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With summer right around the corner and temperatures on the rise, proper hydration should be at the forefront of every athlete, coach, and parent’s mind.

The human body is 70% water and proper hydration is vital to every physiological function.  Dehydration, the harmful loss of water loss in the body, impairs everything from temperature regulation to your kidney and brain function, which culminates in poor overall health and athletic performance.

How to Track Hydration Levels

  • Weight:  Make a habit of weighing yourself before and after every practice or workout session.  If you’ve lost more than 2% of your body weight during that workout, you are dehydrated to the point where it will impair your normal body functions.  Strive to regain any weight you’ve lost through sweat prior to the next session.
  • Urine Color:  In a well hydrated person, their urine is clear or pale yellow, similar to lemonade.  In a dehydrated person, the urine is dark yellow/gold like apple juice. Brown urine can be indicative of severe dehydration and kidney damage.  

When To Drink

Do not wait until you are already thirsty.  By the time you are thirsty you are already dehydrated.  Make sure to drink:

  • Before:  Try to drink at least 16 oz of water prior to beginning activity.  Morning workouts come early, but make it a point of getting up five minutes early to drink a bottle of water prior to practice since you’re already in a state of dehydration from sleeping for the past 8+ hours.
  • During:  Drink 4-6 oz for every 15-20 minutes of exercise.  Remember 1 gulp = 1 oz.
  • After:  Drink 16-20 oz for every pound of weight lost to sweat during your workout session.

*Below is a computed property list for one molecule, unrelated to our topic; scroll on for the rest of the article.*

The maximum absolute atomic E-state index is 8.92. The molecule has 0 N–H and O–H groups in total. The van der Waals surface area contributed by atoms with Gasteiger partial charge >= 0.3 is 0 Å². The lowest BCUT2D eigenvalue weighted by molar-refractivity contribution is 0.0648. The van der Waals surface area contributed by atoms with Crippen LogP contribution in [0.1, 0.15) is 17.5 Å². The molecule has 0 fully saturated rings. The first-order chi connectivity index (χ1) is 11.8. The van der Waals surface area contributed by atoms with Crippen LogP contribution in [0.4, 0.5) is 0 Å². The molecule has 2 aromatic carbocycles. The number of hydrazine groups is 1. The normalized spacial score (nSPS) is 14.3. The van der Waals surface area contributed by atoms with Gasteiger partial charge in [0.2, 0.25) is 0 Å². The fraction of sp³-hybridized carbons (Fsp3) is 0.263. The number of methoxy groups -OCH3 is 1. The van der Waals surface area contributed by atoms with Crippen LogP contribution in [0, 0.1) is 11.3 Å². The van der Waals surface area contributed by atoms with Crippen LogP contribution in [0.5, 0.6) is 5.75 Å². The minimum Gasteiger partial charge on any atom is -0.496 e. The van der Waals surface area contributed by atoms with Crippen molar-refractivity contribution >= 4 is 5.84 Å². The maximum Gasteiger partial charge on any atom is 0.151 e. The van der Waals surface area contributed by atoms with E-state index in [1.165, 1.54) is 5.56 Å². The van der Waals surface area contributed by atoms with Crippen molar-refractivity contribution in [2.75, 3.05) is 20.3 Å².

What To Drink

The age old question:  What is better to drink during exercise, water or sports drink? 

The answer:  It depends!  The level of intensity and duration of exercise, body composition goals, and personal preference (to a certain degree) dictate which beverage is the best choice for you.  Most of the time, water is sufficient. A sports drink may be a better choice when exercising hard enough to sweat and breathe heavily for an hour or longer. This is because sports drinks contain electrolytes to replenish those lost in sweat and sugars to help fuel prolonged exercise.

Sports drinks are not made to replace all water throughout the day.  Most sports drinks have as much sugar as a bottle of pop, which, while beneficial in small amounts during prolonged exercise, may sabotage body composition goals if an athlete is drinking multiple bottles a day.  One other consideration is personal preference. If an athlete will not drink water, but will drink a sports drink, some form of hydration is always better than no fluid intake at all.

If you have any questions or comments, please email me at molly@inspiredathletx.com.

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